Logansport Pharos-Tribune from Logansport, Indiana on March 14, 1894 · Page 6
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March 14, 1894

Logansport Pharos-Tribune from Logansport, Indiana · Page 6

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Logansport, Indiana
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Wednesday, March 14, 1894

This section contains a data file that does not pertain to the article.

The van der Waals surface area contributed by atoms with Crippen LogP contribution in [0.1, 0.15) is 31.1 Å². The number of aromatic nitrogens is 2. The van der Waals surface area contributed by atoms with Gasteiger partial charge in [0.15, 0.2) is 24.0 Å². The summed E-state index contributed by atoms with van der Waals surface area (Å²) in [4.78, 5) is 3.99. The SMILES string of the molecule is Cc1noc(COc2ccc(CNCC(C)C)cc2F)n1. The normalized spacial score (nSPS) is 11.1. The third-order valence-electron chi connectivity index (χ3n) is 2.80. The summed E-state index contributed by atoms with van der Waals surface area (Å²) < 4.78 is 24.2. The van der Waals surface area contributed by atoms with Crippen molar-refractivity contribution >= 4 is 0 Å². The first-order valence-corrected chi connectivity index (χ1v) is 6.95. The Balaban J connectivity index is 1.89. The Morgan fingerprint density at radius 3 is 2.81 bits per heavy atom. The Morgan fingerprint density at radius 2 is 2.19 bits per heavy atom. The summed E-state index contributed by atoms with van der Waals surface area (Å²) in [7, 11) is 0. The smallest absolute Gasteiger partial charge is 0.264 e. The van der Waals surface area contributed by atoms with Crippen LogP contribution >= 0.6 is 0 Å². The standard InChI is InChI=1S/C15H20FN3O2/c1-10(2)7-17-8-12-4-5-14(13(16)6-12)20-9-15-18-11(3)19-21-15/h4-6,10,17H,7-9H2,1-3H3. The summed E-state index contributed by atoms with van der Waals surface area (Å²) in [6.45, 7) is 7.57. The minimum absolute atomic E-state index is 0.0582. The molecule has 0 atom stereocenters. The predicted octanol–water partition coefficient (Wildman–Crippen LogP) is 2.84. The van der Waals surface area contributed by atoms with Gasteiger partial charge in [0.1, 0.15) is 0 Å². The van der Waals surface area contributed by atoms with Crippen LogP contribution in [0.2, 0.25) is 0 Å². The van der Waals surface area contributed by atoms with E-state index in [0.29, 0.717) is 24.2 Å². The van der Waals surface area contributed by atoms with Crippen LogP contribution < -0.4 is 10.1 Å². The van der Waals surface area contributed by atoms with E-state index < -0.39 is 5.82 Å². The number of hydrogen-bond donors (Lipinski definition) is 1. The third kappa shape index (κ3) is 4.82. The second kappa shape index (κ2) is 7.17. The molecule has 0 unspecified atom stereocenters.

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Gladstone has A clear Head. WHY? Because he follows these rules: •" Keep the head cool, the feet warm and the bowuls open." You can have a clenr bead and live to bo ninety if you do the same thing. When the bowels fail to move during '.he 'd»K take on retiring two ' Smith's SaaHKile Beans. Their action is so mild that you are not •ware of it. All day your mind will be ckar and cool. "Not a gripe in a barrel of them." Askforsmall size. Take no substitute for SAIJTH'S Bile Beans! KATE (HKDNER'S CHAT. All That 13 Latest In the World Of Fashion, cRant Material" for Spring Oovrnn III Cotton mid Wool—Kerlvnl of thr Scurf CruTUt and C.lunt Hovri —Xoveltlp* ID Slucvc*. REGULATOR -y** "As eld M thcliills"an<i never nvcoll- cd. "Tried and proven" i.stlio verdict o f millions. S i m in o n a Liver Regulator is the and Kidney medicino t o •which you can pin your faith for a cure. A mild laxative, and purely vegetable, act- y-k •// i fi S directly jL^/y/f* on the Liver JL tllO an d Kidneys. Try it. Sold by all druggists infjiquid, or in Powder •to be taken dry or made into a tea. The King of Liver Medicine*. "I Imve Hscilywr.SlTunions lAverKega- lator mid win coiiHCieuoUmsly my It l« tlie VJjjffof jill JIvorfjiMlleini.. 4 *, J isoiiMderlt ft .ci«d'irlne chost t» Itsolf.—(JKO. W. JACK,&C>H, Tiiuoiiuu« V^tWibtiictun. 4V-EVEKT' PACKAG E-K» i th» K 0Ump in red on wrapper. Than [Spri'lul Ctilc.iKO letter.! Si^-ns of approaching spring are by no means eonflned to the weather or the house cleaning niania that pos- si'wii's the good housekeeper. No- wlii-iv is it more in evidence than in tlie divss of fair u'nm:»i who, while observing Lent with :i Creator or less tii" r ree of s\-:-i"it.sMes^, !i:ui slil! an eye for the future. Site UM!; i-oniieil with ln-i- ilresMiiaiii-r. anil mm' that the season of pi'iiei-r .'it-i'l i>i;:iiti-n<'i: is about passnl is ready V i-nti'rgi 1 frnin her seeln-ii'Mi :; walltinl;- pieiure of all that i> lati-sl in the wurlil nf fashion. Tho pretty eulton.-,. soft wnulons , ami ilainty silkxli.splaye'l in the. shops llu- last few weeks seeineil to invite to \ tli,- eli'tlH'N-maUing industry, anil provident women have not lieeii slow ill making the most of their opportunity. Soiuc ladies, taking' time by the forelock, have hail their summer ilrossos. such as organdie muslins, batiste aiid '.-ins-hams, made already. These dresses nre designed after tho simple styles ill vogiu 1 yenr a fler year, but, are modilioil by tho addition of largo sleeves, a stock eollar ami gir- . die brace. I One is almost tempted to eschew ' forever other material Ih.'iu cotton aftiT seeing tlie lovely cotton fabrics brou'rlitt out this spring 1 . Never have tliey been so pretty, and that is giving them high praise iiuleeil, for every ! year they seem as lovely as possible; i but when another twelvemonth has i rolled by they come to us more be.au- | tit'nl than over, and one cannot help ] but wonder where the end will be. I Oi'traiulie inusiiiis of finest weaving 1 , i strewn with buttercups, roses and vio-" | lets on grounds of pale blue, lavender 1 and rose pink, are shown in groat profusion. (.'ool-lookiiiK dimities that make t'liarmiiitrmnniing Cresses come , in the striped and sprigfred designs ' seen last siuiimer. while the fnncy for erink-leil efTeets finds new life in the . lovelv ,lap:\neso crepes that are soft suiil sheer, yet glossy as silk. Ideal .summer gowns for country wear will lie made of this material. Jt is the cloth frowns, however, that '• seem to stand lirst in importance, '• siuco they aro to be worn first. They CATARRH €REAM BALM| 13 quickly Absorbed. iCVnn-esthe W03K! Passages] A» .ys Pain and Inflammation. •Seals the Sores] ppQteecsthe f Memt>ranetrorn AdrtUl nal Cold Restores the jSe;iaes ot Taste and Smell. I "il.T WILL CURE. HAY' "A. pitrtlcle u SDpllM Into *»cn nestrll and li tunwabln Prlo««l cents BtDrnKKtBW or brmWl. ILY aBOXHJKBS, M Wtann St., New Vor*. flndapo " " a u well , Man^o;, n**i. > - , by -•"• FMM, VVhoIewl* S<., C*H« AranHoc «ai« ••31 M WANTED. R :int»keonlfirmn«vprr town and city; no onliv-rlnn! Kuod «««(» fromstiirt; .WKNrsmaw $!>.«> ft dw. Orwitost kitchen A BiMiitll ever Invented. Bouilld We. 2 to 6 noli) in <•»«» hcwue. Hdmulu, postage puld. live JSliW. KOKHHKa * MOMAKIM, ClllClnillHtl, 0. iV'xrr.'D 8AI.KtMA-N-f7B.OI) pft w»ek notl VV |., - oicotrli: llglit ouUltfl for iiouiws, atom ami js'wpH HotorTfor running mtichinwy 8nfl wi,,-i ,i^iied. MM people tray; iiftiHiuipm to- -3tl'«i- no wiwrlfliice. V. P. Hairinon 4 Co., •.«l*r< \i> 14, Columliiw, OHIO. W ANTED SALESMEN «^ VV .fl'-of NU1WKHI STOCK iindSEKn POT \ •TOP I.IHKHA.L HA1.AKY or COMMISSION v\l' A'EKKLY. PKHMANANT nnd I'AtlMi '.ViHiT .»>StoOOOI> MKN. SPECIAL INbLVK- vK-i'i ro BWHNNKKS. EXCLUSIVE THK- Sti r KV (ifVWJ IK DKdlBKD. Write ut onct •?i>r' -in to -it!- <i wks Nursery Co., Roclies er, N, Y. jRLD'S PARLIAMENT OF <EL1GIONSI ' bli coupon out and keep It un > bare tared «U similar coupon* > tug or ieod them together wltl • VOR CLOTH 1DITTON $S.60 FO> KDITIOX to tbe office of THE DULY JOURNAL . yo« will reoeiro tbli magnlfl -wok. TEA. ClOWtf TnrMWED WITH LACE AXD F0H. ; are, tis usual, divisible into two classos —those for homo wear and those for promenade. For woman whose thoughts arc turned toward the latter I note tho pleiisiufr lict that tailor-nisule dresses are sturdily forcing tlicir way back to our reg-ard, and that for these dresses few now thing-s are shown In the shops, and that nil tho fabrics of last year renppcar—welcome news for those who roust economize, A tweed tailor-made gown is a possession most desirable, its chief charm being- its simplicity, for after all tho best-dressed ladies are those whoso gowns reveal an air of elegant plainness. An inspection of fine imported woolens for homo wear confirms the rumor sent out from Paris thnt very light colors aro to bo worn this sprinfr, the favorite shades bein«r tan brnmlore—a beautiful poldcn brown—and ecru. Many of these new goods are the old weaves sailing under new names. For instance: Uyzantine cloth is now known as sultane, and hop-saekiu£, called "hop" for hhnrt. feels very important indeed under the new name of canvas wool. Grandmothers of to-day, who in their girlhood took deliffht in tho beauty of barege, will bo glad to know that it has been revived by the French and Comes in quiet colors such as snuff brown, soft gray, pale lavender and plain black, all colors that harmonize as well with tho silver lock's ns they did with tho golden curls of tlio clays of long ago. Fine woolen crepona continue to rival all other fabrics for spring and summer wear. They nre given many now and exceedingly pretty effects by i rich color combination, sueh as leaf preen and roso pink on grounds of palo blue, yellow and dark red. The very exquisite brocue crepons in rich yellow shades will be used for ball arid recep- , tiou toilets. i An entirely new fabric is one called frlsee. It is beautifully fine and soft and so costly as to be quite beyond tho reach of those who have not pleth- , orio purses. I The glimpse vouchsafed me at an Importer's of some spring gowns assures the dominion ol the over-dross. | This is a pretty fwhion In its way; but Its way leads toward tho slender woman whose hips »™ ot no importance and whose waist ia wasp-like; »iid she ol more elaborate proportions will wisely eling to the plain but ele- rait skirt. Let me «ay that a Mend Sfmine-aohlo and rerymnch up-to- riata irlrl wjio ha» lujt had a trow scan made—has all tlie Marts severely pUiiii. A silk gown should receive our immediate attention, and it iis written t'ia.t those of lust season must be thrust into tho oblivion of the clothcspress or cousigned'to the temlcr mercies of tlie lady dealer in old clothes. Vfe have learned at last what we studied so long how to cut !i skirt which iits round the hips and spreads out gracefully at the foot. Yesterday we stiffened onr frocks: to-day we soften them, mid every skirt emanating from the hands of »'professional boasts a padded interlining. A pretty adjunct to these silken gowns, when worn on the promenade or for calling, is the so-called monk collar made ot velvet :inil lined throntrhnnl.'ivilli.silk. It is not worn here at present, but I hoar that it reigns supreme in Paris. This seems to bu an ago of "periods," nnd unless our now gowns can boast of u LoiiisXVl. waistcoat, a Marie Stunrt sloeve or n .lusi-pliine collar it pi-n- cilaiins us quite beyond the ir.ilu. Another ••ivmiii'iscencu" is tlu> roli- onli's which will bo carried with the new gowns. They are hngh afllnir.s, made iif linn network, and are large enough lo liulil the- fan. gloves, smelling salts bottle, the. bcubonniere uiul the many other trilles :i woman liiuls SCA.KP CliAVATS AND HOWS. indispensable to her comfort when calling- or .shopping. 1 have read somewhere lately that the tea-gown is the only garment whoso creation the end of this century can lay claim to. While not admitting 1 tho truth of tho statement, .1 think tlie "creation" one certainly to be proud of. Its praises have been snug in every clime and in every tongue, and it is a possession every woman sighs for. I must confess that I never see a pretty one but, what my deepest envy is excited, only to be appeased by promising myself one in tho very near future. The exceedingly tasteful garment shown in the picture is of heavy corded silk, rose pink in shade, trimmed in point tic Venise lace ami bands of dark mink fur. The diagonal closing is ornamented by a paste buckle. Taste buckles and brooches, by the way, arc quite the rage just now, every evening gown I have seen lately, and somo day frocks, too, having been ornamented with them. The c-iYcct, is rather good when not used too lavishly. Sleeves continue to be the feature of the newest frocks. I send a picture of the latest and prettiest ones 1 have seen—the one with tho four puffs anil velvet cap with lace e\iit being particularly handsome and chic. I hearil of IL .sleeve tho oilier il:iy that surpassed in originality anything brought out so far. The sleeve was cut moderately largo and quite long to hide the hamis over which they fall with n Klmrp-pointed cuff. D» I like the fashion? Hardly; but I am conscious, from hints I have gleaned elsewhere, that tho linger of Dame Fashion points unmistakably toward the concealing sleeve. Hows of ribbon I am forced seriously to consider as tho fashion of the hour. Tho soft, pretty rosette we have done with and cast from us, and the bow reigns in its place. Large bows of ribbon ornament our best gowns, our sashes are to be tied into bows, and to be strictly an fait we must wear around THREE XBW SLEKVES. our necks scarfs of ribbon or watered • silk tied into monstrous bows, having- the ends either fringed or trimmed , with a ruflle of lace. The picture il- '• lustrates the latest mode in these scarf cravats and how they arc worn. KATE Sent It, .-tpwlaqry anil All. Tho following genuine "bull" story , is related by a New York merchant: : An out-of-town customer to whom some goods had been shipped discovered, as he thought, a mistake In tho bill overcharging him to a considerable amount. He wrote to tlu merchant of the city without delay and the letter was duly received. It dwelt at length on carelessness in S<m- j oral, and particularly in the case of this bill, waxing indignant over tho foolish mistake nnd demanding a correct bill at once. At tho foot of tha ! letter waa a hastily-written postscript to this effect: "Since writing the above I have reexamlned your bill and find it correct after all." OOD't GUARANTEES a cure. What it has done for i do tar you. Be »un to j SarttparUia. ' H TASK OF A LION TAMER. Patience nnd Iron Norrx Needed to Subda* the Flerci, llruton. Lions which are to be trained for performing in public must be taken when younff. About nine or ten months is the usual a^c, as tho training can rarely be imparted after they have begun to get their second teeth, tiions born in captivity are nearly or quite useless for exhibition purposes. •» they are g-onerally very stupid and lacking in spirit, tho result frequently of inbreeding. T/io bor>t lions co:no from Nubia, and Abyssinia.. The females aro much more clever and tcarrh- iible, but tho males present the moro imposing appearance, and ;ive therefore more sought after. Tin; natural emotion which the bensts feel toward man is fear. Consequently, tha first stop in their education is to tench them that tlie human beings they sea have no intention of hurting them. This confidence bfinfr established by fiimiliarity with tlie trainer, they aro taught lo wear ;t collar with n. chain attached, This is often a ililTieult matter to ItiiK'.li, for the lions would Icill themsch'es if. they were chained up, and must bo constantly watched until they have become accustomed to the collar. Having established in some clegrx'fi fit ]ua.sl, the <.'nl;ento conliale, tho trainer beyins with simijle triclis, teaching the blasts to sit on a chair or lie in a-certain position, l''or this advance palu'iicu and gentleness are rc<)iii.sitc; UK; uiiim.tU rarcl}' fail to show signs of tempnr at tiic restraint, but the trainer pives them no peace until they havo roa'.ixcd that it will be better for them to do what is required. If a lion has become too largv ;utd strong, tho work is doubly diilicnlt; for if ho turns out to bo a rogue, the- efforts of the trainer may be fruitless. On very rare occasions lions whoso training began at ilia a^o of tivo or throe years have been made into successful performers. Lions are very obstinate and sulky brutes and their training is generally one of /oar, but they Jearn to detect tho difference between harsh and kindly words—a sifru of maritud progress in their education. When this is learned, and the animal has gained some idea of obedience nnd is thoroughly familiar with his trainer, the real work begins. The lion's special qualities are soon discerned and he is set to learn that speciality for which his liuild and degree of cleverness fits him. For example, the riding lion, when about six months old, is put in a eaya next to that which contains his special horse, and the two beasts soon grow acquainted with each oilier. They also have a bettor opportunity, for the young lion is taken when hardly larger than a cat and made accustomed to tho horse's back. Once this is learned, the elaboration of the performance is easier, but so much does the success of the trick depend on tlie accord existing between lion and horse that it has been found possible only when tho same lion and the same horse arc always exhibited together. In lime tho lion grows loo heavy for ilie horse and this performance then ceases to bo in the lion.'s repertoire. Although lions grow until they reach the a^c of six or seven years, what- may be termed their prime of life is reached when they are three yc.ars old. At this age, however, they are not yet perfected iu their training, but still show many infantile traits and seem to lack the courage seen iu tin; older (specimens. Almost all the fights with lions are with tho old ones, but a writer recalls tho case of an animal which, when only eighteen months old, attacked a man in the liippoilromo at Paris. Experienced trainers rarely have any diiliculties with iheir charpes, for to a watchful man, accustomed to the ways of the beasts, they rarely fail to give a. warning of an impending outbreak. They nre always obstinate and inclined to shirk their work and aro rather fitful in temper. This is most noticeable when they havo been too well fed, for then they object to being- disturbed, anil if forced to work ara "nasty." They are more obedient in cool weather; it is found also that they aro apt to sulk if called upon to perform too often. Tho secret of success in training is care in tho diet and general condition of the creatures.—N. Y. Post, Sutepim Tor tho lied. Sateens that are ns beautiful as silk. and that aro suitable for bed-spreads and draperies, are to be had for twenty- five cents a yard. A bed-sproad made from one that is well covered byn leafy pattern of soft old blue on a white ground has a ruffle about a finger wide around if. It is made long enough to carry over the bolster, which is one of the 'pasteboard rolls now commonly used. In making the bed the spread is pressed close to the lower edge of the bolster, and then carried over it. Tho valance, which usually just escapes touching the carpet, matches the bedspread. It is sewed to the edge of tho canvas covering that goes ever tha springs of the bod to keep them from dust. A spread of this sateen used in B pink-und-white room has a white ground on which are sprays of ph-k roses and olive leafage connected by a wandering ribbon. Such spreads aro made with or without lining. They are prettier on brass or enamel bcd- Btcads than on those of wood. Now and then one is fortunate enough to find silltolino for inside drapery curtains to match tho colors and patterns of the bed-spread.—St.Jx.uis Republic. A Good Manager. Cook (seven a. ra (.-Please, ma am, the dog trot hold of tho steak that waa lor break ast Shall I go oat and got another? , Mistress.-Is there any news in the morning papei/ "Yes, indeed, rna'am-bitf accident* and horrid murders, an' bomb explosions an' rumors of another war! "Very well. Warm over something left for supper and place the paper by my husband's Dlute."—Puck, JESSE'S BAD BOY. An Undaunted l.ml Oiitrlilea tli« Cretan* un * rlnnk. Jesse's boy was bud. When lie was o little fellow who could just toddle he was bad. Mischief shone in his eyes, lurked iu his broad nose and grinned openly from his mouth. At three years ho would come to the store for biscuit, .show his penny, but when he got the biscuit, off wont biscuit, penny and boy, and lleet must be the foot to catch him. At ;i safe distance ho would stand derisively waving biscuit ami penny with a "Don' yo' wish yo' had um?" When five years old he caught his father's unbroken colt and scrambled on his brick. The colt galloped madly down the road, but the boy stnek 01.1, and .soon rode proudly back, the col I eompiered. Many a stolen ride he had after that. It became his urea lost pleasure to exhibit his skill, racing up a.nd down before the store. Meet him in tho road it was: "(lie me a ride, Mr. .Mac.'. 1 " \Vlieu lie .tired of hanging un behind he van races with tin; horse, but to his chagrin, fleet as he was. the bur.M' could beat him. A t eiirhl liis badiu'-;s V.ad inereased with his years, and un the day of .-Ui- IIu.-,t "" lie Midi' a chicken.ami was discovered. Now Jesse was a big. powerful man. and his blows were hard 1o bland up under. M», to save the beating he i\new \vas in store, .Jesse's boy ran :jff to an aunt, who lived some miles away on Kustis plantation. All that ilav it stormed, ami when night came the tide rose so high that the house wa* Mirroiiiiilt'il by water, and sti!! on j it came. Tlie occupants turned lo iVe j —line man was drinking his coffee, the others called him In come. "Not till I done drink," he said. They left him, and the next moment the him.se fell. .loose's boy got astride a plank. He %nw his aunt sink in The water. Amid .vind and rain he floated out, an atom an the angry waters. At daybreak, miles .'iway, t\vo men Bcatehing for dead bodies heard a shrill little voice say: "<io up, old plank!" and, riding the water as fearlessly as though on his beloved colt's back, came Jesse's boy. ,1 list the boy. Wind and rain ha;.' stripped every vestige of clothes fi-um his back. lashed and beaten him, -.it with his bare body brimful of courage yet. after a. night that would have shaken tho heart of tho strongest man. But the little fellow paid dearly for his terrible night, and for weeks after the boy was sick unto death. Now, however, on the road cno be seen the small piece of black humanity with mischief shining in his eyes.—N. Y. Tribune. Tuiu t>y tuu Teller. "In our bank, you know,'' said the paying tellor, "we never allow any cigarette smoking, and part of my business is to see that nobody comes into tho bank with one of the vile things burning. Well, tho other morn- i ing » young fellow camo in with a ! note ho wauled cevtitiod. Ho was a nice, country-looking sort of a boy, aud must have been new at his business, as he wandered all around the bank before he struck my window. Hut as soon as he camo up to me I caught the smell of a cigarette. 'Somebody is smoking a cigarette, 1 1 thought to myself, 'aixl it must ba that boy, though I don't see oue in his mouth.' So 1 looked at him and said: 'Have you a. cigarette?' "What, sii-V" said tho boy, as cool and fresh as a May morning. " 'Have you a cigarette'. 1 ' "And before 1 could say another word that kid made, a grab in his pocket, hauled out a box and stuck them in at my window with tlie remark; 'Why, yes, cerfniy—help yourself?' "Fresh? Well, I guess so!"—N. V Tribune. Every Month many women suffer from EXCCMIV* or Sc»r,t Menstruation; they don't know who lo confide in to get proper advio*. Ooo't confide in anybody but try Brae! field's Female Regulator t Specific foi PAINFUL, PROFUSE. SCANTY. SUPPRESSED and IRREGULAR MENSTRUATION. Hook to " WOMAN' 1 mailed free. BRADFIELD REGULATOR CO.. Alltnta, G*. Sold liy nil Itr-UKcl'ti. 1 For sale by Ban Fisher, FACIAL BLEMISHES I will rcnmvp, Fr«'<*kloM 2'tllll>f<-M. KlMfitlH-IMjM, jlEolh |mlrl)pw,SaII»U'» IIP*,*. W'rliiM* 1 * nnd tt]j oilier M;in l)k'iijjslii»s. LOUMJ.\TEZC.li'Of The L-rf-nl S];in f'HHl nna Kiiildcr, will make IK! ihisHc3. Jor a ho.v of skin f(XX3 " . MRS. NETTIE HARRISON AniiTicii's 1'fiuitv J tod or, i ar> sirt-i-i. S;iii l-"riiti<-l»»f o, CaJ. ;>oJ I'.liu •-'- ''iiifinii^n, Ohio. lnoUK Hair I'trmuucuUy removed. VITAL TO MANHOOD. CEREBRINE CHAMMOND.) Extract of the Bmln of the Ot Prepared /iccoMlwti the I'rocs B and Under the Sui>"r»lslon of DP. WILLIAM A- HAMMOND, Of remark blc cffl- cjicy as i mslstant to tbe advanws of old ime; In i.crvous prostiatlon L 1 •;; .iijia or neun-stbi-nl ; Hy— . __"!| terli; Sorvotis 0}«|>i-p"" «la; HypoclioiHlrlu and nill'i torms uf mental ocning«nient ; Function I brain dlstr.rb- nn -•« duo to defective nutrition of Uio or<«n: TiMn|)omry or Ions on- Unuixl hniiti MliaQs- ti.'ii rwtulllni! fnnii lu- telloctua. or il tills A sdiule Kl'l, I'' CJUW< Of cli.'irnctcr, act as H coiuple *« r»- sl ratlvoof li« nervous In 'nsoinnlit d from or^r wo'k Hie effects tuo most luippy. lime, fi Unfit, •J drachmi,) *2.,">0. Whsre local dnirelsts ;ir« not ««p -lied with the Hiimmoiid An ma' Kximcfci. tl]«> w II be- inafliyl, tor-tbar Itli all existing lite atura on tlie wib. Ject, on receipt of prlw, l>y THKCOHJJ!lt«» •'HKMICAIi COMPAXf, ... ,,__._ n 0 £ 4 Iln. K. C. WKST'S Nl-.llV)-. AN ,' lir.MN THEAT. MKNT, Mi-;»>.::licfnr lly-tiTlli, liii^ll'.i--, Kits •">«'<'• riilniii, Jk'ml.'U'li,., \IT«IU- J'ni>'lr:,ii"i. .-.•iu.M'd liy iikMlioloriiiliiuv.!, Wi,ti'fulm-~. 7.li"iiiil I" im-ssioo, Sdfloum^ot'Brr.in, cnu^int: r.lr-.,:!ily, ini-vry, dccny. itrnth, I'rt-iniilu:* 1 Olii Airy. ]tr::T,.iii].'^, I.n!-> ol ]>owi'r In oitlnT fi'X, Jni|>oi™cy, I^-ji-nrrhii-n nuJ ml Kc:i:itl<-Wc;iJni'"i^<"^, JuvoJunljiry J,u"«--, ^bL-rrao- '..irrlln.n .'nuMiil by nviir-vxPllnm "1 lirnili, Key- ii1m«i'. nvi>r-)iiiliili:™ce. A iiiuuihV iri'iiiiiiijnt,*!, HforW. bynmil. With cacti nnh-r r.ir« !..>x.->, ivllb K>«iH i-«'l wriiten uuiirnutw t« n'f;i:i.i if lyn 11 '! Ciu.-ir.n.1..i'«i^w,l IT nwnt. WEST'S l.I\ -.1: ruwsick )Ii-ii.i:n-lic, Uillnu-ni-M-, l.nfr ui SourSt^miich, Uyii)ji'|iMi> ini'l CuusUputlou. OUAJiAXTKES tufacd onlf by W. H. PORTER, Druggist, :K3 Market St., Lo- "aiisport, Ind. LADIES DO vou KNOW ' DR. FELIX LE BRUN'S STEEL BUD PESNYHBYBL PIUS nrothooricinnlHua only FKKNCH. liable cure on th«- murket. Price tfl.OUi sent !» ftmiL (jonuiiio i-o)d only by Tt< Unto MViHKM iWAYHE'8 OlNTMENTi •i*- 1 •v.'srs? I . mm L.__J I AttV •iftnnnnir bUOl IllCillllWUU . nlrODhv. rtc,. Min-lv cured liv I.MHI'n. the trn-M UlndooKrmody, W,th-riii»«o.™i«.io«r^ Boldbj 't, l^rufff ist, LOKWlbUOrt. ludluift. " nl1 vigor fl«ltH| r<.st«rcd.Varlcoccl«, „,,.,„ i,. The American Tribune, THE BEST ALL-ROUND FAULT STORY PAPER PUBLISHED. Of interest to the whole family. Issued inde- partmcnts— J.adics Fashions. J'nmily Circle, J-'jrw Department, G. .-(. A'. Dtfartttiem—Joitf fnffi-s i-amhinr-d in one, A useful and interesting paper for the whole fnir.ily to read. Cut thisout and send for a SAMPLE COPY. StxlFnc* [-^"Address THE AMERICAN TRIBU.VE. - TUB FAMILY ClRCLJt I'APKR, Tribune Building, - INDIANAPOLIS, A LADY'S TOILET Is not complete without an ideal POZZONI'S Combines every element of I beauty and purity. It is beautifying, soothing, healing, healthful, and harmless, and when rightly used is invisible. A. most delicate and desirable protection 11« the face in this climate. *^S^I -s»"w-^x \-r Insist upon having ths genuiaa. IT IS FOR SALE EVERYV.'H: 1 !!, QUAKER UUM CURE f ,wrtrr »stc vaor or «lA IM (•. Jifltrcnt from nil flier remcdlct. J« not « inufT. p,,wrtrr, p»stc. vapor or but »p«iill.ir<-.>nil..»»llonolm<,.llcin»Ui;CIltl» ill! a v«>llli»i-™ly !•»««. I ,,l, ,V.lul» <•»••«• r..p IMT1HK11. 1» .-wIM directly to .cat ,,f tllwue «i* . s« ih of cotton »-hrrc ills Immobile!]' ilKoibcd iml quicl'.y rffrcn « cure. 1» IwnnlriM irtinn is loll i, t o- ( e. 1 1 1'lcnnlcs l!ir navil p*isacch. A1MV* ]nfl»mm«- S Ke.ls Ihe SoJrs. N~tom, T>M a»d Smell. Krllw.1 M 1. U, (l«4 .l.Mfc Ml O.U. llrm 111", or <>> «•"• OlMKEB MEDICAL ASSOCIATION, ST. PAUL, MINN. For sale la Loiraaapart by BBM FtBHBR, Druggist LOST MANHOOD RESTORED. « SPANISH NEH VKGBAIIV'S" the wonderful rern<:d» . urnril« tocure nil ncrroun dtsf. Lack of Confidence, errousncss, assie, ,of ihe Generative Org.M in either «« "tiled by over exertion, yoottW error., or eicewve uie o/ tobacco, opmm orjttmulanti which •oooMM toInfirmity.Consumplion and InMmty, Put up convenient to von pocket. Sent by mail in tain uckaRt lo «nyaddro« for $ I MN'M AMP AITU CTWC. For ule U 1 H Miport by Bn For*, DruftMi